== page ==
A disability charity has criticised a show set to appear on the BBC for casting Charlie Heaton in a remake of the Elephant Man.
The Stranger Things actor will play Joseph Merrick - who had severe physical deformities.
Phil Talbot from Scope called the decision a "missed opportunity" and claimed "a massive pool of disabled talent had been overlooked".
Disabled actors will have "key roles", a spokesperson for the show said.
Earlier this month Charlie Heaton revealed he was "extremely excited and honoured" to be given the role which he described as "a challenge for any actor".
The 24-year-old British star's popularity has rocketed since playing Jonathan Byers in the Netflix sci-fi drama Stranger Things, which first aired in 2016.
Scope said the decision to cast an able-bodied actor for the role was "disappointing" as The Elephant Man is "one of the most recognisable films to portray a disabled character".
"This is a missed opportunity but sadly, a lack of diversity in the industry is nothing new.
"Disabled actors still often face huge barriers to break in to the business, not only are the roles few and far between, but castings and locations are often not accessible.
"The creative industries should be embracing and celebrating difference and diversity, not ignoring it."
Another critic of production company New Pictures's decision to cast an able-bodied actor in the role is Louise Dyson, founder of the VisABLE talent agency.
"It's not a great surprise it's just a huge disappointment that we weren't even given the chance to audition for the role," she told Newsbeat.
"Irrespective of whether Charlie Heaton is the best person for the role, actors with disabilities were not even given the chance."
Louise Dyson started the company 24 years ago with the goal of getting presenters, actors and models with a disability into mainstream media projects.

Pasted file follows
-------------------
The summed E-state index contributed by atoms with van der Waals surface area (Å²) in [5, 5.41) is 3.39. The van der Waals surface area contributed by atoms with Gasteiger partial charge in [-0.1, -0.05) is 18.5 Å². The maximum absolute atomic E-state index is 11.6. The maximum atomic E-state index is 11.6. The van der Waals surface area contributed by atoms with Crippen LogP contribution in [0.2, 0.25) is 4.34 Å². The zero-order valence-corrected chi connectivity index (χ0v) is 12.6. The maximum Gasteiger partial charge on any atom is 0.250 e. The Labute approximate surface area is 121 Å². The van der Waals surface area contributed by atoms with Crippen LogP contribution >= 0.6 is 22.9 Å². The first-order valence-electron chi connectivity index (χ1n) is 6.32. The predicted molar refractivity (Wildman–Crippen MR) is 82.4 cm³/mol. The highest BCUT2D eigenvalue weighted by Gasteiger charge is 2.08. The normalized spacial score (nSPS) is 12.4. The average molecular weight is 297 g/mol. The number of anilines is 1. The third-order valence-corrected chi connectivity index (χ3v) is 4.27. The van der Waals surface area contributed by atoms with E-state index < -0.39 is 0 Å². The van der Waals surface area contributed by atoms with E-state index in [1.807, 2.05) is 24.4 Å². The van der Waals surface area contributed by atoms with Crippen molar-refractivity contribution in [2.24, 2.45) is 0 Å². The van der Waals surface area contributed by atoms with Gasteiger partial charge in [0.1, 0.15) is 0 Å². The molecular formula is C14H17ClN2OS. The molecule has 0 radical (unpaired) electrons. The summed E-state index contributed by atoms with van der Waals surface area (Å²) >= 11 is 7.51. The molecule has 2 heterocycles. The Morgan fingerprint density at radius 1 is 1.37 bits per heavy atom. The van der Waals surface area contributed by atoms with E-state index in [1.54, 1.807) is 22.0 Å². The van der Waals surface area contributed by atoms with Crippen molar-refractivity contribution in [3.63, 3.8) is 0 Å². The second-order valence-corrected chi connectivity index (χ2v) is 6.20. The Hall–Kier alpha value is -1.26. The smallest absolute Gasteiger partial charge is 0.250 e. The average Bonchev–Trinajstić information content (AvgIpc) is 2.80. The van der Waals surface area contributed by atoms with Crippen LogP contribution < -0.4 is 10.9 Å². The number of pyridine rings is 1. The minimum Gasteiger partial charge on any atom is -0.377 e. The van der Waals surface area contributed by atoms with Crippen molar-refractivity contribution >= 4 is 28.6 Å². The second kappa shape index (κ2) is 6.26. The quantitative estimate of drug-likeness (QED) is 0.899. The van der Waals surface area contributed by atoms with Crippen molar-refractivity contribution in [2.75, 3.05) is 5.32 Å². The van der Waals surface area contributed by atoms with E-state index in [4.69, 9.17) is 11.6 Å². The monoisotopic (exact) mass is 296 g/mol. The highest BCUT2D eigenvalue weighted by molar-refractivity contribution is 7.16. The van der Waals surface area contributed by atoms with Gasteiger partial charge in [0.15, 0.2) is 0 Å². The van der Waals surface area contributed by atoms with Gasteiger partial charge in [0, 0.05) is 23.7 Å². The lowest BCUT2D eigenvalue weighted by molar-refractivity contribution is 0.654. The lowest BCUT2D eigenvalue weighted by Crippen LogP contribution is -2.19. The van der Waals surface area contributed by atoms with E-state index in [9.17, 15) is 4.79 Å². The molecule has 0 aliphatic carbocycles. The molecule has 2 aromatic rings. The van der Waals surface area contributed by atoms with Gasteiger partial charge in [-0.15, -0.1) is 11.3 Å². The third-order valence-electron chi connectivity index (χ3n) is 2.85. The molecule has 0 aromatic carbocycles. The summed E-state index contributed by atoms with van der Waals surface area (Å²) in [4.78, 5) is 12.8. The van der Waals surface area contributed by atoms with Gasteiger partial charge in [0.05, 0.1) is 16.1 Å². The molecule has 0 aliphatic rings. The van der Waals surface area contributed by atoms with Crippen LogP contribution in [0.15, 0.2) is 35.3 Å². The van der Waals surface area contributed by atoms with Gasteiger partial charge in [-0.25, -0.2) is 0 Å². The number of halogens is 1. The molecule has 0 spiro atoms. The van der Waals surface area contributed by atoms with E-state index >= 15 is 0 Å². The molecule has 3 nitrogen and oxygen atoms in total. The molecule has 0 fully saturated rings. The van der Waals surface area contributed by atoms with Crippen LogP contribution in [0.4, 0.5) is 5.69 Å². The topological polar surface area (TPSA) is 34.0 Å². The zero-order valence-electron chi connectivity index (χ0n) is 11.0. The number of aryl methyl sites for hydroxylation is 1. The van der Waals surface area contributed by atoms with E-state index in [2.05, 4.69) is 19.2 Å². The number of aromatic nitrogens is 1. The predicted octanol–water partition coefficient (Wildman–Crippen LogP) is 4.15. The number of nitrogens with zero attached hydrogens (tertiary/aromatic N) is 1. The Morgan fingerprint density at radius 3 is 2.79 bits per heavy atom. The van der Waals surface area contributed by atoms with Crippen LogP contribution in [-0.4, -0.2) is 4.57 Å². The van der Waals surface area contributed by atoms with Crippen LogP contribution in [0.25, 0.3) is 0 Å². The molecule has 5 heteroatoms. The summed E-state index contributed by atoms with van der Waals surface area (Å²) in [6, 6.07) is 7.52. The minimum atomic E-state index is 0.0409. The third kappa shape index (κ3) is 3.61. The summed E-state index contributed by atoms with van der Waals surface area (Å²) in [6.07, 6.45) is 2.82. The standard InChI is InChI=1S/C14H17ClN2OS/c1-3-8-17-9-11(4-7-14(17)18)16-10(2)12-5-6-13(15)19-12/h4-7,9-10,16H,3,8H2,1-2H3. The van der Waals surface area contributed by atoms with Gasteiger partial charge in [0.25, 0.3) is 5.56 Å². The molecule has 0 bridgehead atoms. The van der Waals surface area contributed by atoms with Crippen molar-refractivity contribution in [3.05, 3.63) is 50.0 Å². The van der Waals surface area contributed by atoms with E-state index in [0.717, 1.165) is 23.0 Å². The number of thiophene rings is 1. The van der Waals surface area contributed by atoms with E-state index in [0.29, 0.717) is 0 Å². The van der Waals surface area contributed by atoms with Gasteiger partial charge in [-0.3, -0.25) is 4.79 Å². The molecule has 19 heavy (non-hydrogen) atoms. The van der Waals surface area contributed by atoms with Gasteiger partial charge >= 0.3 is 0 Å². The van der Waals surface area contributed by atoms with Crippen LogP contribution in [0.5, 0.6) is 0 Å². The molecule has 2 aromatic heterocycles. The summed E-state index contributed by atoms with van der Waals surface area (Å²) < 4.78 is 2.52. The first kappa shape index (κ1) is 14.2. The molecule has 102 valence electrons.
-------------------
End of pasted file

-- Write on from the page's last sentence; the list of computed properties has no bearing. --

Her clients have featured in shows like EastEnders, Casualty and Call The Midwife.
Louise said she wants to see a change that allows talent with a disability to play everyday characters like lawyers, shopkeepers or the local butcher.
Louise said: In this case I have a strong feeling that an actor with personal experiences of physical difference could potentially have brought an extra dimension to this role.
"How will these actors ever get roles or a break if they're not even considered in the first place."
A New Pictures spokesperson said: "The Elephant Man is an iconic drama that has had an important role to play in highlighting changing attitudes to disability and we are currently in the process of casting disabled actors in a variety of key roles."
The story of Joseph Merrick has been told several times on screen.
He was born in 1862 and began developing physical deformities to his skin, face, arms and feet at five years old.
He eventually found himself in a "human oddities show" in London where he was exhibited as The Elephant Man.
A doctor called Frederick Treves saw him being publicly displayed in a shop and took him to the London Hospital where he lived until his death in 1890.
Actors including Bradley Cooper, Mark Hamill and singer David Bowie have all previously played Joseph.
The latest adaptation of the Elephant Man is due to be screened on the BBC next year.